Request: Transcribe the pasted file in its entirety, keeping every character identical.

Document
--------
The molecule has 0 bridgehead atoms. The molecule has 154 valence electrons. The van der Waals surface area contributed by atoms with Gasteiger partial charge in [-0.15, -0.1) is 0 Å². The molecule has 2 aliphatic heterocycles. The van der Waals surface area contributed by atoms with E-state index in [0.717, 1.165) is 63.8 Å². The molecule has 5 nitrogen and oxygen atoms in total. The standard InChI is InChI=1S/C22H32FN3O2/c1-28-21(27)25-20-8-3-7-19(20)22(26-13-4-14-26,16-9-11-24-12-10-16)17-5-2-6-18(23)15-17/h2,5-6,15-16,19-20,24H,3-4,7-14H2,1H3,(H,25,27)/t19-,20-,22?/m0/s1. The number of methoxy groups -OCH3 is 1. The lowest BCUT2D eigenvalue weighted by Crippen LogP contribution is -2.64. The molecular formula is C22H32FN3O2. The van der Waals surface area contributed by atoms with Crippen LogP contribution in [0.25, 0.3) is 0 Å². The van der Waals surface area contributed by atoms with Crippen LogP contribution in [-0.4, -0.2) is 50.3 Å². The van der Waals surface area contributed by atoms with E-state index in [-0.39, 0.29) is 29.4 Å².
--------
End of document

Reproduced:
The molecule has 0 bridgehead atoms. The molecule has 154 valence electrons. The van der Waals surface area contributed by atoms with Gasteiger partial charge in [-0.15, -0.1) is 0 Å². The molecule has 2 aliphatic heterocycles. The van der Waals surface area contributed by atoms with E-state index in [0.717, 1.165) is 63.8 Å². The molecule has 5 nitrogen and oxygen atoms in total. The standard InChI is InChI=1S/C22H32FN3O2/c1-28-21(27)25-20-8-3-7-19(20)22(26-13-4-14-26,16-9-11-24-12-10-16)17-5-2-6-18(23)15-17/h2,5-6,15-16,19-20,24H,3-4,7-14H2,1H3,(H,25,27)/t19-,20-,22?/m0/s1. The number of methoxy groups -OCH3 is 1. The lowest BCUT2D eigenvalue weighted by Crippen LogP contribution is -2.64. The molecular formula is C22H32FN3O2. The van der Waals surface area contributed by atoms with Crippen LogP contribution in [0.25, 0.3) is 0 Å². The van der Waals surface area contributed by atoms with Crippen LogP contribution in [-0.4, -0.2) is 50.3 Å². The van der Waals surface area contributed by atoms with E-state index in [-0.39, 0.29) is 29.4 Å².